The scientific importance of establishing long-term geophysical stations in deep oceans has been acknowledged by earth sciences and ODP communities and is expressed in various articles (COSOD II, 1987; Purdy and Dziewonski, 1988; BOREHOLE, 1994; Montagner and Lancelot, 1995; Ocean Drilling Program, 1996). Indeed, more than a few important inferences on the dynamics of the Earth's deep interior have been inferred from seismic tomography images, such as the existence of super plumes, deep continental roots, stagnation of subducting plates within the mantle, and variations in the thickness of the thermal boundary layer at the base of the mantle (e.g., Fukao, 1992). Detailed examination of active processes at plate boundaries has also brought about significant inferences on magma reservoirs at oceanic ridges and on the décollement structure of subducting plates.

In essence, we wish to understand active processes driving Earth's dynamics from a global to a regional scale. A major step forward will almost certainly be made by installing permanent observatories in the oceans, which constitute 71% of Earth's surface. Obtaining observations from oceanic areas is significant not only for global coverage, but because most of the plate boundaries exist beneath the oceans, particularly those boundaries where oceanic lithosphere is presently being generated and recycled.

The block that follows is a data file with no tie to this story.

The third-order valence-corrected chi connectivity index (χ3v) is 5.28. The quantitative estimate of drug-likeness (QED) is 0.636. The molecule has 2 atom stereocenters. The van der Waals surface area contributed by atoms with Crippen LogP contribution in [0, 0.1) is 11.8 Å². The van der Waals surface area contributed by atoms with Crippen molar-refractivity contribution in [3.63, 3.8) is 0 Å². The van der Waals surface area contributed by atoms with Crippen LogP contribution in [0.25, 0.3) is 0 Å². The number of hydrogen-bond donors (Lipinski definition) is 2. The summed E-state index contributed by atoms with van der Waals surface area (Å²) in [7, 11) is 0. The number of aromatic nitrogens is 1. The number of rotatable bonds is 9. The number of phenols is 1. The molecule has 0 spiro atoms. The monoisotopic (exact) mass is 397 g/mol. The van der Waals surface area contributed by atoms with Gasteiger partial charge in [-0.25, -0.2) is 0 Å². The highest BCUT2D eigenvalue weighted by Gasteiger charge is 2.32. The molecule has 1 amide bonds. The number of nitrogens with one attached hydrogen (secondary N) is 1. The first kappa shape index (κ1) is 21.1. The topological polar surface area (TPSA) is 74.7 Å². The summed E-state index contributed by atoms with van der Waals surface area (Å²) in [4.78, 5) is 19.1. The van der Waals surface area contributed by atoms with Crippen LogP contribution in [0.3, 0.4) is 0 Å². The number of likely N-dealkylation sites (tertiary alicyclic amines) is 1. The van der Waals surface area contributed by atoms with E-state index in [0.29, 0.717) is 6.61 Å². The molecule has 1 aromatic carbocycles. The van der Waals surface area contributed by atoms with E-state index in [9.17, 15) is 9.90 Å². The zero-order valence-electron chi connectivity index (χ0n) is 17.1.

The western Pacific area is ideal for addressing problems related to plate subduction. In particular, the Japan Trench area is where much effort has been made for monitoring seismic and geodetic motions on land for many years. Together with marine geological and geophysical investigations on both sides of the Japan island arc, this area probably is the best studied subduction area. The area can be characterized as having a fast subduction rate and being a seismically active and well-coupled area. We also have knowledge of the sedimentary and tectonic environment from previous drilling, which found the forearc area to be subsiding as a result of tectonic erosion with little accretionary prism development.

To monitor strain and seismic activity continuously and ultimately to understand how plate motion is accommodated across a subduction zone, we have installed two geophysical observatories on the landward side of the Japan Trench (Fig. F1). Coring and logging data collected during the cruise are also expected to provide a tectonic history that can be linked to the present dynamics, which will be inferred from the observatories.

Although not always the case, normal coring objectives and observatory objectives often overlap and are interrelated as in this leg or recent Circulation Obviation Retrofit Kit legs. Once an observatory is established, ways and means to recover the data and to keep the station running become necessary. Such tasks are not easily undertaken even if a site only needs servicing once a year. A new fiber-optic cable owned by the University of Tokyo already exists and currently terminates near Site 1150. Once Site 1150 proves to be functioning, connections will be made to supply power, send commands, and retrieve data in real time on land. Furthermore, a 50-km cable extension is planned to connect Site 1151 as well. These stations will make invaluable additions to the existing geophysical network over the western Pacific. The data will eventually become accessible worldwide through the Internet.